Monkeys living on the bottom row of cage racks have the further disadvantage of being deprived of light. It has been argued that monkeys living in a lower row cage exhibit more stereotypies (abnormal behaviors) and are less physically active than monkeys living in the upper row. [3]



There is an abundance of research that indicates that single caging (the housing of one monkey or chimpanzee alone in a cage) is stressful, causes deleterious effects, and results in stereotypical behaviors such as pacing, circling, hair pulling, rocking and self-biting. Institutions are required to house primates socially whenever possible and provide justification if single instead of social housing is used. [4] The standards for justifying single housing are relatively low, and it can be a simple matter for a researcher to convince the Institutional Animal Care and Use Committee (IACUC) to exempt a monkey or a group of monkeys from the social housing requirements. However, there are institutions that house primates in single cages without scientific justification.

Indoor and/or outdoor social housing

Some monkeys are housed in pairs. Their cages may actually be two smaller cages next to each other in a rack, with the solid sides cut out to allow the cages to connect. Some of these double cages are equipped with sliding partitions, which can be used for breeding purposes. If a female is required to reproduce, either she or the male can be moved to the empty half (the mate is locked over, using the partition) of the double cage and the partition is then removed to allow access. These breeding pairs will remain together for a few days to ensure that the female has become impregnated.



‘Gang cages’ allow a group of monkeys to live together; gang-cage groups usually consist of only one male each. Their quarters may be one large cage (for example an 8x10x8ft room), but can also be several smaller ones tunneled together. Some facilities have buildings with runs or rooms, each with a ‘corn crib’ style outdoor enclosure. Sliding doors allow the workers to separate group members or lock them inside or out. These housing conditions usually only have a few perches and/or swings and are typically crowded.

‘Runs’ (named after enclosures in which dogs would typically be kept – some facilities actually convert dog runs into monkey housing) also allow groups of monkeys to live together. Runs can come in various shapes and sizes and often consist of cinder block, chain link and some perches. These enclosures are also typically crowded. Some facilities use runs as a temporary housing location, for example as part of a weaning process when infants are removed from their groups and prepared for research.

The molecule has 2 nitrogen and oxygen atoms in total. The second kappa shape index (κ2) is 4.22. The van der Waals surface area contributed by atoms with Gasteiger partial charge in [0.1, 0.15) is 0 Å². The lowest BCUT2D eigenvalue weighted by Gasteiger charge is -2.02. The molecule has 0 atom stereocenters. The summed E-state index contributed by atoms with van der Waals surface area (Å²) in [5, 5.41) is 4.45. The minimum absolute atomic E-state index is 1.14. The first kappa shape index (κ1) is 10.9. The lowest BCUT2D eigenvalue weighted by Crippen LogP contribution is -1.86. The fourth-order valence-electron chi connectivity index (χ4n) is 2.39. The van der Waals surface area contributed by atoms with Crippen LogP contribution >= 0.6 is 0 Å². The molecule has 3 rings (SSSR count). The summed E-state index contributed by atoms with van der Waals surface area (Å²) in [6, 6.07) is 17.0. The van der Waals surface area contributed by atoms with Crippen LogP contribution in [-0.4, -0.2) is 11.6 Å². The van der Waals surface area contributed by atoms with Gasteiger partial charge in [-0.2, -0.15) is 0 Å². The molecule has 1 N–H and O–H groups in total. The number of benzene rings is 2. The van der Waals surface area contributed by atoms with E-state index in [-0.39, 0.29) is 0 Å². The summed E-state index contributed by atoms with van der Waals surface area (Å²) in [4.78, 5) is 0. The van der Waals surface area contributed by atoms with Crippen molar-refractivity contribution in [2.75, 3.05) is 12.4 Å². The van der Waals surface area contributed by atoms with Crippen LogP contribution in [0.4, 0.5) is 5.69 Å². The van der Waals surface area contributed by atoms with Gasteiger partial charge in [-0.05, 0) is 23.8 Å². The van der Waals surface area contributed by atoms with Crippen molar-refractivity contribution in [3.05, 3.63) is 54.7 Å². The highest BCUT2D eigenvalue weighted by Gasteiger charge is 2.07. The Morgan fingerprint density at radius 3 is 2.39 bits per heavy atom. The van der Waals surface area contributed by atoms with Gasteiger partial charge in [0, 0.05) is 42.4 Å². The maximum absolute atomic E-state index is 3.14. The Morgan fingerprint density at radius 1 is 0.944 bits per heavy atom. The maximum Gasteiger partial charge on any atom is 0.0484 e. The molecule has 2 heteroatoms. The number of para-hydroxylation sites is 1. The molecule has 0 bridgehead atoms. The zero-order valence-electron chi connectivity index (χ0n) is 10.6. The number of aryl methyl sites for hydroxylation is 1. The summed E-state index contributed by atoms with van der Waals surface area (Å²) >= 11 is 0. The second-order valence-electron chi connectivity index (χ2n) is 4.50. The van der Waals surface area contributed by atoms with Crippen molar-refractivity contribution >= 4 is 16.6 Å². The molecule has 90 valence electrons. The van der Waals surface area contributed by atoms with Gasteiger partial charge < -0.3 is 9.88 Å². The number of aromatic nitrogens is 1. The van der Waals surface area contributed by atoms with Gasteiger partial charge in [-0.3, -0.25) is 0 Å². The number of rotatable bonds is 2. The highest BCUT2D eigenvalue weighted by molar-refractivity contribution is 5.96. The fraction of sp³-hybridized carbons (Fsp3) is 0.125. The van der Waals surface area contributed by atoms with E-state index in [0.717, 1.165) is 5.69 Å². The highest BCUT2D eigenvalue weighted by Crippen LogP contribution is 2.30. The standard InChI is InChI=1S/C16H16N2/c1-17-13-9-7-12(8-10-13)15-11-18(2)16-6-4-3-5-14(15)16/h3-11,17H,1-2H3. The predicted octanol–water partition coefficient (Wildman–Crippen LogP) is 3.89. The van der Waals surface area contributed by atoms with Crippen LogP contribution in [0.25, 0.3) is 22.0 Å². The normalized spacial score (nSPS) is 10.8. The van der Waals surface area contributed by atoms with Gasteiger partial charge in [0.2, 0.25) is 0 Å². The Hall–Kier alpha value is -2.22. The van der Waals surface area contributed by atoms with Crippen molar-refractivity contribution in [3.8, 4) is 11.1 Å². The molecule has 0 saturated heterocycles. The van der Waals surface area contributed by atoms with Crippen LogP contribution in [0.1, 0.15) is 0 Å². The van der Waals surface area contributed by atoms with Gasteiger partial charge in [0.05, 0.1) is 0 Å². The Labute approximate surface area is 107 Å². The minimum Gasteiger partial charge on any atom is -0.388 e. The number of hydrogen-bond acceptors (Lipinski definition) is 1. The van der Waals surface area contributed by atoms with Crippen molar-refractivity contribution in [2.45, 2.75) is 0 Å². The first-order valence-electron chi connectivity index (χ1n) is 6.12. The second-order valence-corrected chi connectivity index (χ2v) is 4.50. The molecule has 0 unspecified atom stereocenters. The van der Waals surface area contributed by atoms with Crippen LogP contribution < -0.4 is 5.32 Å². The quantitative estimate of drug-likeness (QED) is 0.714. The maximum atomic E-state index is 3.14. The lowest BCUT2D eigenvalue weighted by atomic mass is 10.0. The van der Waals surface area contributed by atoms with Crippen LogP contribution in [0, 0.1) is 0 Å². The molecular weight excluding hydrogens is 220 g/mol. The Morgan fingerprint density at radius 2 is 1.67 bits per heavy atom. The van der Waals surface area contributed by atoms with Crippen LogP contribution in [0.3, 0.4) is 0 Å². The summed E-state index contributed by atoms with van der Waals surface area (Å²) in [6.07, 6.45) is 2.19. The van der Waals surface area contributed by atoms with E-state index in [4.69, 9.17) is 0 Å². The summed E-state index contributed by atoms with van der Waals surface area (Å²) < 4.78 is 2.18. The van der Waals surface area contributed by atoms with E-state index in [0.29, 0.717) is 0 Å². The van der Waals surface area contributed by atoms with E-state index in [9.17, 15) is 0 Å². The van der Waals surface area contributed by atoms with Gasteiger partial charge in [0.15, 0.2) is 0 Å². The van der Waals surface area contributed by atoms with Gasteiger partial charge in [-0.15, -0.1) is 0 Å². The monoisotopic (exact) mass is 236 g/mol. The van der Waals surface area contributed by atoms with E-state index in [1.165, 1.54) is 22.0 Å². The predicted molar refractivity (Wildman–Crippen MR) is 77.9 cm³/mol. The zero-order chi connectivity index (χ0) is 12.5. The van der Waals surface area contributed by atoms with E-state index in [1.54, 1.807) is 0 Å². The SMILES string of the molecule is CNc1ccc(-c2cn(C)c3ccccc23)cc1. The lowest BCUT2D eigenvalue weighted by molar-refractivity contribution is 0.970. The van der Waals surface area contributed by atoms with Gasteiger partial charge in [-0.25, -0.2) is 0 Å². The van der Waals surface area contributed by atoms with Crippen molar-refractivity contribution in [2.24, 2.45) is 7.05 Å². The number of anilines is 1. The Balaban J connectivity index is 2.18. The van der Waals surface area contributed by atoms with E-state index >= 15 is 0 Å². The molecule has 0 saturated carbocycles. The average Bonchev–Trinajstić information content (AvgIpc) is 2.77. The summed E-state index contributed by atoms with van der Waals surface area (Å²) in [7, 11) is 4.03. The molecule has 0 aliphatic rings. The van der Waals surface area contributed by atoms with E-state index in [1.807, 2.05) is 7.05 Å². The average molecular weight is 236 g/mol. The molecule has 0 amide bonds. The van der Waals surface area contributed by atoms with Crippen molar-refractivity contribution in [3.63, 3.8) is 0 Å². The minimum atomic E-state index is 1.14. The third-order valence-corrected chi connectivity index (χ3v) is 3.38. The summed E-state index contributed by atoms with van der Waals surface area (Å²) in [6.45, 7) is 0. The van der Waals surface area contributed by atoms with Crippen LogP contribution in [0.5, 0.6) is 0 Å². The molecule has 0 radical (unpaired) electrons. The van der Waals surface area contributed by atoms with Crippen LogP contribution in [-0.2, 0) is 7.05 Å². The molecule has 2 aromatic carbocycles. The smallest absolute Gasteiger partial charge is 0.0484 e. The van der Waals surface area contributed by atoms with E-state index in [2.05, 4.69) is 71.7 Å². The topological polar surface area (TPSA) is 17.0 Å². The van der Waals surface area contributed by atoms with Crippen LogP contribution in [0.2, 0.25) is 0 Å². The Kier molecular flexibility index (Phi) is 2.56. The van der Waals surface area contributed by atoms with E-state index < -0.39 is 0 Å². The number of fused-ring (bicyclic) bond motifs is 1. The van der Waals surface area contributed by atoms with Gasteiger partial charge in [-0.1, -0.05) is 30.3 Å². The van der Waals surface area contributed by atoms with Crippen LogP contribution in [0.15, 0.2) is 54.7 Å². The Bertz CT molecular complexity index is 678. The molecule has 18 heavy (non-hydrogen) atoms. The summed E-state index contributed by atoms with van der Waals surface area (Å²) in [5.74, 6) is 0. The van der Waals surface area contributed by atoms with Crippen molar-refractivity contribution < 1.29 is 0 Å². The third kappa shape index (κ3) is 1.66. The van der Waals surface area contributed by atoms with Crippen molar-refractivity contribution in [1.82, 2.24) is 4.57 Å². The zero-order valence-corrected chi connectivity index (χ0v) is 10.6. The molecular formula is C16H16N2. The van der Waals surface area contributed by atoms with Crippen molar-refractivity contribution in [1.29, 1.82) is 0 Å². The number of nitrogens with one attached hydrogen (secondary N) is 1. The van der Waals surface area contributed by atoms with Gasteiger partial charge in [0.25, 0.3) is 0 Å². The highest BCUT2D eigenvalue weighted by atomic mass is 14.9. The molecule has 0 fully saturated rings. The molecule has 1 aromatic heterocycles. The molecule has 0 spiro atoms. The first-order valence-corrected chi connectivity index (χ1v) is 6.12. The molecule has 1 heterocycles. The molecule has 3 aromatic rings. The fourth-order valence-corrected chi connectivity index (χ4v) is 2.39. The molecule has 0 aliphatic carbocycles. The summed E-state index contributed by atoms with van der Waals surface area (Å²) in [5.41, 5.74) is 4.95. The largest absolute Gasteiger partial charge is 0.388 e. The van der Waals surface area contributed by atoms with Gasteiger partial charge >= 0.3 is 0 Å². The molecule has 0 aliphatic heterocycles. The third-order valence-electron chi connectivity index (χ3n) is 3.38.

Finally, some facilities house multimale-multifemale groups of up to or greater than 100 monkeys in ‘corrals’. Corrals can cover up to one acre of land, are enclosed with 15-foot high metal walls and typically include climbing structures. Corrals may also have an indoor area that is heated during the winter months. Some facilities do not provide an indoor area and, at times, the monkeys are exposed to temperatures below freezing during the winter.

Corrals will typically house breeding groups, but members are often removed from the group for sale to another research facility or to be assigned to a specific research protocol at that institution. Overall, corral housing enables more ‘normal’ group living in comparison to single cages, runs, or gang cages, and the animals are exposed to grass and sunshine. But there are still several captive stressors associated with corrals, including unnatural aggression like maiming lower ranking family members, including youngsters, and social overthrows (a power shift by attacking the alpha family to the point of death if they aren’t removed). In the wild, targeted individuals would not be subjected to relentless aggression since they could either escape the immediate area or groups can split if the alpha family is challenged or a group gets too big. In corrals, even though there is more space than a cage or a run, the more individuals there are in a confined space, the more complicated and delicate the hierarchy becomes. Aggression may become nearly constant, and can result in young and adult lower ranking individuals being chased, pinned, and having their fingers, finger tips, ear tips and tail tips chewed off. Groups in social housing should be monitored closely, especially when group members are removed for sale or research

Housing for invasive and infectious disease research

Monkeys on invasive, but not infectious, protocols are generally housed in biosafety level 1 (BSL-1) buildings. The humans they encounter are usually garbed in some sort of uniform: long-sleeve shirts, long pants, and tall boots for the care-techs; white lab coats and blue surgical scrubs for the research-techs, researchers, vet-techs and veterinarians. All of the humans wear surgical masks over their mouths and noses, one or more pairs of latex gloves on their hands, and eye protection (anything from safety glasses to full face shields).